Exit flight from Pakistan gets the all-clear

Top News | Michael Shum 28 Apr 2020

Hundreds of stranded Hongkongers in Pakistan will be flown home in government-arranged charter flights as early as tomorrow while a mercy mission is also set for India next week.

It is estimated that around 600 people will be evacuated from among the more than 5,000 Hong Kong residents who became stranded after India and Pakistan banned all international flights late last month.

Each flight can accommodate about 300 people, who will have to pay HK$13,000 each to fly from New Delhi and HK$7,000 apiece from Islamabad, sources said.

Pro-establishment lawmaker Vincent Cheng Wing-shun, of the Democratic Alliance for the Betterment and Progress of Hong Kong, said the figures are not yet finalized and that the government is still looking for cheaper options.

"Passengers might not be able to afford a HK$10,000 flight, so the government is negotiating with other airlines to see if they can operate the flights at a lower price," he said.

Cheng added that priority will be given to patients with chronic diseases or in urgent need of medication, as well as pregnant women and children. "The initial plan is to assist Hong Kong residents in New Delhi, capital of India, and Islamabad, capital of Pakistan, and the surrounding areas," he quoted the government as saying.

The operation to fly Hongkongers from India will take around seven to 10 days after preparations are complete, while Pakistani flights take three to five days to prepare.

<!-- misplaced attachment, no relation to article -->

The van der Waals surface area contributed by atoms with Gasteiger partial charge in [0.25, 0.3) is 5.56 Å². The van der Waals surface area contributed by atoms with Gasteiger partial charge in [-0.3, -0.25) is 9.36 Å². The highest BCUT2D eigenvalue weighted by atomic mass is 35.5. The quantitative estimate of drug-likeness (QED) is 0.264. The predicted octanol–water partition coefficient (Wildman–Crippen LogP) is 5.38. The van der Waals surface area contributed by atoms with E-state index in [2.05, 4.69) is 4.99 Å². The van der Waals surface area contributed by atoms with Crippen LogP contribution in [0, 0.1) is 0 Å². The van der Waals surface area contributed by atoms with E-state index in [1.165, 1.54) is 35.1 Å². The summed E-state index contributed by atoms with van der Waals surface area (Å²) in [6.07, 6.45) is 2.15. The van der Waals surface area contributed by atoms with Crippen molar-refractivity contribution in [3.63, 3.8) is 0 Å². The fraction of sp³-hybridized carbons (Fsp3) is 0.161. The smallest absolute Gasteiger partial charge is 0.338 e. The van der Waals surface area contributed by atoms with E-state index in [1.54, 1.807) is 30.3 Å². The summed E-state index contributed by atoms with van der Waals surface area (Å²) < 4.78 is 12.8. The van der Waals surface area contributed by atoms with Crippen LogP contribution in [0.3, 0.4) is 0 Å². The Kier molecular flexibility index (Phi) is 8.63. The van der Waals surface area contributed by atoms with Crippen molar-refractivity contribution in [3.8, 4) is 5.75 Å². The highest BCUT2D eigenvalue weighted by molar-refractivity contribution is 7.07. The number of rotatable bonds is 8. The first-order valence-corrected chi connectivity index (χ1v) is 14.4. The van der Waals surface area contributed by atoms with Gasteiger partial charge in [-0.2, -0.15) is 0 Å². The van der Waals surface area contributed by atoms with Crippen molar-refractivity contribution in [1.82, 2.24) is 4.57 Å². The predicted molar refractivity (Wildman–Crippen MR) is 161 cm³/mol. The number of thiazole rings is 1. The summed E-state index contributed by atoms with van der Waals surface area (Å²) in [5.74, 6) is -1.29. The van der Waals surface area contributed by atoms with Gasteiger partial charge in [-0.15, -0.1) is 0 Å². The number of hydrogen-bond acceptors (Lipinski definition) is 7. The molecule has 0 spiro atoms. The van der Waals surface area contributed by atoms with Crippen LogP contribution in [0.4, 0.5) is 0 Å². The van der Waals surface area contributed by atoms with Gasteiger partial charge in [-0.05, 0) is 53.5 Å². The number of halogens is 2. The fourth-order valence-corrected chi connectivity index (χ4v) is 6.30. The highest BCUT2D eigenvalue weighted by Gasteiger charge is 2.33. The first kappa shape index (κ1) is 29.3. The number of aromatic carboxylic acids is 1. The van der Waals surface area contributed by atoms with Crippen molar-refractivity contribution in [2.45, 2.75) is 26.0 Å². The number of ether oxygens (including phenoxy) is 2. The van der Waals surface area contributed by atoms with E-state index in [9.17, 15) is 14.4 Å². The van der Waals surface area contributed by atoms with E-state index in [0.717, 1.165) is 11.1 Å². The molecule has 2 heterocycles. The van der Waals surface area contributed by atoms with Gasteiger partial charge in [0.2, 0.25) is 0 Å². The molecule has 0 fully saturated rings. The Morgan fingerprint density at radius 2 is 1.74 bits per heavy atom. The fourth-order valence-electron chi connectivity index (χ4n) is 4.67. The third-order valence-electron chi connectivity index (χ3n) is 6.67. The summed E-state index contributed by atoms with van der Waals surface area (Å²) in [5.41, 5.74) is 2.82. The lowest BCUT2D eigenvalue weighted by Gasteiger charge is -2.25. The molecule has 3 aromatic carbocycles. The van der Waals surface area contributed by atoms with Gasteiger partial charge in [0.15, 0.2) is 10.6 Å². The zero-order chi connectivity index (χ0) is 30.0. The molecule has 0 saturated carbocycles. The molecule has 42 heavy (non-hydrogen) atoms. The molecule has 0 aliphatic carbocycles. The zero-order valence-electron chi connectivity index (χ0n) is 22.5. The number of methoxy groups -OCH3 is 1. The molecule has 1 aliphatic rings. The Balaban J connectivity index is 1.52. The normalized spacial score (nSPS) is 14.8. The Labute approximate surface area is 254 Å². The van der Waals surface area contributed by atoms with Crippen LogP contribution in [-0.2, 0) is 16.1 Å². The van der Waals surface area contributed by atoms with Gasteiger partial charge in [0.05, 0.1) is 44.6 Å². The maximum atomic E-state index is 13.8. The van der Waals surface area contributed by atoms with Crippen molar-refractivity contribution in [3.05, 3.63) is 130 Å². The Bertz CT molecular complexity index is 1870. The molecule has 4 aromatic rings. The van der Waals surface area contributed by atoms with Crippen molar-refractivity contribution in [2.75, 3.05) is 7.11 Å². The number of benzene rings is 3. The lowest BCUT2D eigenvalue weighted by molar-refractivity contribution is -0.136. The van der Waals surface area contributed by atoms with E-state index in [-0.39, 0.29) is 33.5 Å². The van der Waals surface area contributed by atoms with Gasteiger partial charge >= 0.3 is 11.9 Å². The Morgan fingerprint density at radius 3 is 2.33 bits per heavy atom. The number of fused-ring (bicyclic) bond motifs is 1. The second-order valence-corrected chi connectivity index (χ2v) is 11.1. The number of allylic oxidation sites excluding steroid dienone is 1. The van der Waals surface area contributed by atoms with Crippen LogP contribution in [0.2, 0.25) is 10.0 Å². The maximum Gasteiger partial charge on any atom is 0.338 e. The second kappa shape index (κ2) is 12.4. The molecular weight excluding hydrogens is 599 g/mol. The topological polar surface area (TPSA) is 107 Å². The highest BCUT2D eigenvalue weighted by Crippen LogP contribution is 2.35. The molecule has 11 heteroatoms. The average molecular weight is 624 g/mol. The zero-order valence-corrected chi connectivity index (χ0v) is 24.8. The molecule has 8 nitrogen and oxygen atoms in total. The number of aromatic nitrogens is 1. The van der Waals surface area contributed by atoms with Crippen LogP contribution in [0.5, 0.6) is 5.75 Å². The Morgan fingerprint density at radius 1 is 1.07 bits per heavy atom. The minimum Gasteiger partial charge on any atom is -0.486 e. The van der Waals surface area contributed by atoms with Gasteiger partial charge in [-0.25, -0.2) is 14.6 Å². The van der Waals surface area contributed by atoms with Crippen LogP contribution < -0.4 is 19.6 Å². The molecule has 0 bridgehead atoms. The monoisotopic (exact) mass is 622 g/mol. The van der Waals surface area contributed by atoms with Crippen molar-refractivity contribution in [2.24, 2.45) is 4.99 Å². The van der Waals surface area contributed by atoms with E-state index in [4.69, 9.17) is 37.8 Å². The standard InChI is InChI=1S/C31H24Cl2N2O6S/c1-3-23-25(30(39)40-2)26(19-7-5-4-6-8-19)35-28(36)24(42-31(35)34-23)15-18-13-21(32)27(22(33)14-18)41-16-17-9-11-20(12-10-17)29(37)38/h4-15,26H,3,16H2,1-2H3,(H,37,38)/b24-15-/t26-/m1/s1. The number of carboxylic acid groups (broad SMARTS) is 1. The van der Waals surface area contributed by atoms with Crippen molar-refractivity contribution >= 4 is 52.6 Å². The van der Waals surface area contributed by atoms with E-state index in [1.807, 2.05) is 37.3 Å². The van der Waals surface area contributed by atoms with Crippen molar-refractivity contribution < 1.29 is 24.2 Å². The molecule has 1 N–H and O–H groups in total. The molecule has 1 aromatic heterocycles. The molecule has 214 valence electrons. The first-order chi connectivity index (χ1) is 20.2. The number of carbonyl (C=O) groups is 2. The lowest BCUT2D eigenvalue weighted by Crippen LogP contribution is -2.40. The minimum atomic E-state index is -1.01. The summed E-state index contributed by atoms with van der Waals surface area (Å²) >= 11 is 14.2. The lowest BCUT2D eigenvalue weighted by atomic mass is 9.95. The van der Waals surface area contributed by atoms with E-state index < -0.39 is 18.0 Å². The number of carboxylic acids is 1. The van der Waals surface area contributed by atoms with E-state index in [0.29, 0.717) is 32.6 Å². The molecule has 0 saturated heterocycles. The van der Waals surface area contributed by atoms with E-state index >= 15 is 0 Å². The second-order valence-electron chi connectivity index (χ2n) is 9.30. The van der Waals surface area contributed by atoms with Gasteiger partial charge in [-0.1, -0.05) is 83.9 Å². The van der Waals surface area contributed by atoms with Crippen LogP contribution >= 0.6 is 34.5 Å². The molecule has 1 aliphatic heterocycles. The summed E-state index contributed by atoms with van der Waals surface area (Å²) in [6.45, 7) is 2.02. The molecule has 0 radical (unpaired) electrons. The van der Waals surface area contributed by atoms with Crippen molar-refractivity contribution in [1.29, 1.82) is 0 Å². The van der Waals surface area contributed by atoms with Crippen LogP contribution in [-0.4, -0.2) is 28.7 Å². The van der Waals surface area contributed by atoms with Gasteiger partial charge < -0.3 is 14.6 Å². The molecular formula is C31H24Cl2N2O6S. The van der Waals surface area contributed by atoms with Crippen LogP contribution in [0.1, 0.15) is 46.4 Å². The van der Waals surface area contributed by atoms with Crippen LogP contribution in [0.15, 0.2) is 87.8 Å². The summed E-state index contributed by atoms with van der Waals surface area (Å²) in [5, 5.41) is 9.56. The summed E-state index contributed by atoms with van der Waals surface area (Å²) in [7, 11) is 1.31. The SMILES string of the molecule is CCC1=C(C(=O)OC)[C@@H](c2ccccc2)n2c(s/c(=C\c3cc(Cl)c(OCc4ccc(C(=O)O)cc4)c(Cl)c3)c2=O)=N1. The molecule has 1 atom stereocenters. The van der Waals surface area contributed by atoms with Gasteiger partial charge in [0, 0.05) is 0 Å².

"India is still in full lockdown and movements within or going out of the country are restricted, so it will take longer to transport citizens to the airport," Cheng said.

"Pakistan, on the other hand, will be easier, as restrictions are not as strict and people can head to the airport on their own."

India has imposed strict restrictions on land and air traffic, with all travel requiring approval by authorities.

Islamabad has not imposed restrictions on domestic transportation, although all international flights have been banned.

In response to media inquiries, a government spokesman said that as of last Friday, the Immigration Department has successfully contacted about 3,200 Hong Kong residents stranded in India and 2,000 in Pakistan, "with a preliminary grasp of their basic personal particulars and whereabouts."

The spokesman added that the "residents contacted are scattered in different locations in India and Pakistan."

The government also said it will adopt a phased approach to the evacuation, factoring in quarantine arrangements for the returnees and the local capacities for testing and quarantine facilities.

As of yesterday, there are 1,700 quarantine units across all isolation facilities in Hong Kong and "over 80 percent of them are readily available for use," a spokesman for the Department of Health said.


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